Is there a feeling of impatience, of just wanting to eat it as quickly as possible? 
  3. 3
    Can you identify any of the emotions you’re feeling or is your mouth watering at the thought of eating the chocolate? Do you feel excited or guilty perhaps about eating it? 
    Explain that once it goes into their mouth, they are NOT to eat it right away. Instead, they are to allow it to sit on their tongue and melt.
  4. 4
    Close your eyes and pop the chocolate onto your tongue. Can you identify individual flavours in the chocolate?  
  5. 5
    Notice how it feels as it starts to melt on your tongue and flows onto your teeth.
  6. 6
    Move the chocolate to another position in your mouth with your tongue. Notice if it tastes different in that position or melts more quickly.
  7. 7
    Notice the amount of saliva in your mouth and your urge to swallow.
  8. 8
    When the chocolate is fully melted, allow it to slowly slip down your throat focusing on the feelings it creates. 
  9. 9
    Notice the aftertaste of the chocolate. 
  10. 10
    Open your eyes.

You might like to have a short discussion about what students experienced and if they appreciated the chocolate more when they gave eating it more attention.

Talk about being more mindful in the future when they eat something and really being present while they eat it to enjoy it more.

Mindfulness for Kids

People are sometimes confused about mindfulness and its relevance with children. Mindfulness exercises have been successfully used in educational settings to help anxious kids feel better by soothing and calming, reducing stress, and creating a sense of peace. Once children have recentered themselves, it can improve their ability to focus their attention and sustain motivation to learn.

What is Mindfulness?

Mindfulness is basically slowing the body and mind to ‘tune in’ and bring awareness and attention to the present moment. It helps us to observe our thoughts and feelings without the busyness and allows us to become more self-aware.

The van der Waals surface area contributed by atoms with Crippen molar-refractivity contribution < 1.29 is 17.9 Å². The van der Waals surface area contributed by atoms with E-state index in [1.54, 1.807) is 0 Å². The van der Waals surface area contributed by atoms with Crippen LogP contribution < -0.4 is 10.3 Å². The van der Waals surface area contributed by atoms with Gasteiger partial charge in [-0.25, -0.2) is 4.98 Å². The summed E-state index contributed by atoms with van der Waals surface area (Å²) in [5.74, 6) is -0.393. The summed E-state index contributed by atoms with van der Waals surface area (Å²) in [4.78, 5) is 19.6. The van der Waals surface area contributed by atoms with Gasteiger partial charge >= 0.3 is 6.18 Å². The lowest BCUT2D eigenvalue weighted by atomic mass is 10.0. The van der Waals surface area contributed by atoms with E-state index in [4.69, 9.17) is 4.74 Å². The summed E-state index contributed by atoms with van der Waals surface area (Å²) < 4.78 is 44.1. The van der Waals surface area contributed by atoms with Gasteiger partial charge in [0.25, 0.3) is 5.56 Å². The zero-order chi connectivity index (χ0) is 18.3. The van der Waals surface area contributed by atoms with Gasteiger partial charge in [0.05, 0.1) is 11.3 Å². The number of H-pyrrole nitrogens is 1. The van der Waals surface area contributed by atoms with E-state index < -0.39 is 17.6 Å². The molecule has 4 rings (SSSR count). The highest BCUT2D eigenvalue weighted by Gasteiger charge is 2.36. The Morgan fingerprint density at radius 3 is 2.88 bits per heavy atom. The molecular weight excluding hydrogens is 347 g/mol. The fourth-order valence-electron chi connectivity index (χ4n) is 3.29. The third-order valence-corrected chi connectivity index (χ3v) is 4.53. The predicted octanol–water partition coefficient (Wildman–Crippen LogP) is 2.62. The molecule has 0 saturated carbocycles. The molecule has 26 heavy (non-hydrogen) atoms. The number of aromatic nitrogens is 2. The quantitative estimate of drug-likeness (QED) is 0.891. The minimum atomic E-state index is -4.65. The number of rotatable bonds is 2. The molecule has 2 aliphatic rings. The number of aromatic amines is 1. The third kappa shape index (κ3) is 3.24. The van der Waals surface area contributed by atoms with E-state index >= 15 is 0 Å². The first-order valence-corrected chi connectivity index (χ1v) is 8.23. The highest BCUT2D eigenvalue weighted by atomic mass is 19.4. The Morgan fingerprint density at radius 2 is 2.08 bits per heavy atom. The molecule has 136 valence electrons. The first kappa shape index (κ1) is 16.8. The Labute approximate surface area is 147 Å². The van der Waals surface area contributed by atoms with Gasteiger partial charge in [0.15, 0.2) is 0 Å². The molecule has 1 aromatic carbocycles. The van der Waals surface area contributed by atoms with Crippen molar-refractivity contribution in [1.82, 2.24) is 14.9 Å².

Teaching Kids to be Mindful

Whether you're teaching online or a parent at home, you're already equipped to get started. Mindfulness can be done wherever you are without the need for any special equipment and the bonus of teaching it is that you're also benefiting from this healthy and relaxing activity. 

Meditation is also a form of mindfulness. You'll often see the words together - mindfulness meditation - as the two go hand in hand. 

There are many ways to introduce mindfulness but let's start with something easy that kids can do either inside or outside. 

• • • • • • • • • •
ACTIVITY 2 - Mindful Observation

Sensory activities can help children learn to stop, listen, see, and feel what they’re doing and where they are at any given moment. This one concentrates on their sense of sight but you can adapt it to other senses as well. Mindful observation can be used at any time to help focus awareness and create a sense of peace. It can be done inside, outside, in familiar or unfamiliar environments.

Instructions

Have children sit comfortably. Ask them to take a few deep breaths to centre themselves while you explain that they are going to focus on their sense of sight. Let them know that they are going to be asked to notice details about 3-5 things in the space they're in. They will record them in their head (stay silent, do not call out). A good strategy to help them remember what they notice is counting each item on their fingers. It will help focus on and recall individual things by holding their thoughts physically on their hands.

If you're working with younger children, ask them to notice and report on one thing at a time.

A step by step guide to making mind jars.

Remind children that they are to look closely at one item at a time. If they become distracted they simply become aware that their attention has wandered and return it to the item. They are to notice; its colour, size, shape, is it heavy, light, hard, soft, rough, etc.

Give them 2 minutes to silently observe items in their environment. 

If working with other children, form a circle to share findings. When everyone has shared, ask if anyone was surprised by what they saw. Were there things they've never noticed before about any of the items they looked at.  

Introduce this process as a strategy for focussing on other senses – hearing, touch, smell. Depending on students’ development and practise, they may be able to begin to acknowledge multiple observations and record them in more formal ways.

When consistently practised, mindful observation can become embedded into a child’s awareness of their environment and develop their ability to focus their attention on details.

Free Mindfulness and Meditation Apps

If you want to take mindfulness and meditation a little further there are some wonderful apps you can use to help calm your world.

Do you have some easy mindfulness or meditation activities that your kids love? Please share them with us here and we'll include them in this post.